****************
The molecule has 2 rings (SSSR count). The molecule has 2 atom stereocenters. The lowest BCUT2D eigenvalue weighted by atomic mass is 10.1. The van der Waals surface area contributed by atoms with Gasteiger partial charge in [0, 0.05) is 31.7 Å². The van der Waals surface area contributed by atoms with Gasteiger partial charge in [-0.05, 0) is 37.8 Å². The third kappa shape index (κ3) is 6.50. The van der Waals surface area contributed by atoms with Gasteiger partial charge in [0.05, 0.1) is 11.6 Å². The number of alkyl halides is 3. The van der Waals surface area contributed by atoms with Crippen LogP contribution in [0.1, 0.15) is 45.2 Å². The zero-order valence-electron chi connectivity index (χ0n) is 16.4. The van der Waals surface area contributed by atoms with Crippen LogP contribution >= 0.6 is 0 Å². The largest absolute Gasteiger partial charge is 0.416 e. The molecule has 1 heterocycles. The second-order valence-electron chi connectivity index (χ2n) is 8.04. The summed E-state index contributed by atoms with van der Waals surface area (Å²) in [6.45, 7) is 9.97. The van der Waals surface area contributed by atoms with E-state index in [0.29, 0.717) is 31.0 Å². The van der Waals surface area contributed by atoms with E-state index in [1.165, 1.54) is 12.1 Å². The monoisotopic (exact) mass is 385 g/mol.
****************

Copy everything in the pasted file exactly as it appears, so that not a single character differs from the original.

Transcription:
The molecule has 2 rings (SSSR count). The molecule has 2 atom stereocenters. The lowest BCUT2D eigenvalue weighted by atomic mass is 10.1. The van der Waals surface area contributed by atoms with Gasteiger partial charge in [0, 0.05) is 31.7 Å². The van der Waals surface area contributed by atoms with Gasteiger partial charge in [-0.05, 0) is 37.8 Å². The third kappa shape index (κ3) is 6.50. The van der Waals surface area contributed by atoms with Gasteiger partial charge in [0.05, 0.1) is 11.6 Å². The number of alkyl halides is 3. The van der Waals surface area contributed by atoms with Crippen LogP contribution in [0.1, 0.15) is 45.2 Å². The zero-order valence-electron chi connectivity index (χ0n) is 16.4. The van der Waals surface area contributed by atoms with Crippen LogP contribution >= 0.6 is 0 Å². The largest absolute Gasteiger partial charge is 0.416 e. The molecule has 1 heterocycles. The second-order valence-electron chi connectivity index (χ2n) is 8.04. The summed E-state index contributed by atoms with van der Waals surface area (Å²) in [6.45, 7) is 9.97. The van der Waals surface area contributed by atoms with E-state index in [0.29, 0.717) is 31.0 Å². The van der Waals surface area contributed by atoms with E-state index in [1.165, 1.54) is 12.1 Å². The monoisotopic (exact) mass is 385 g/mol.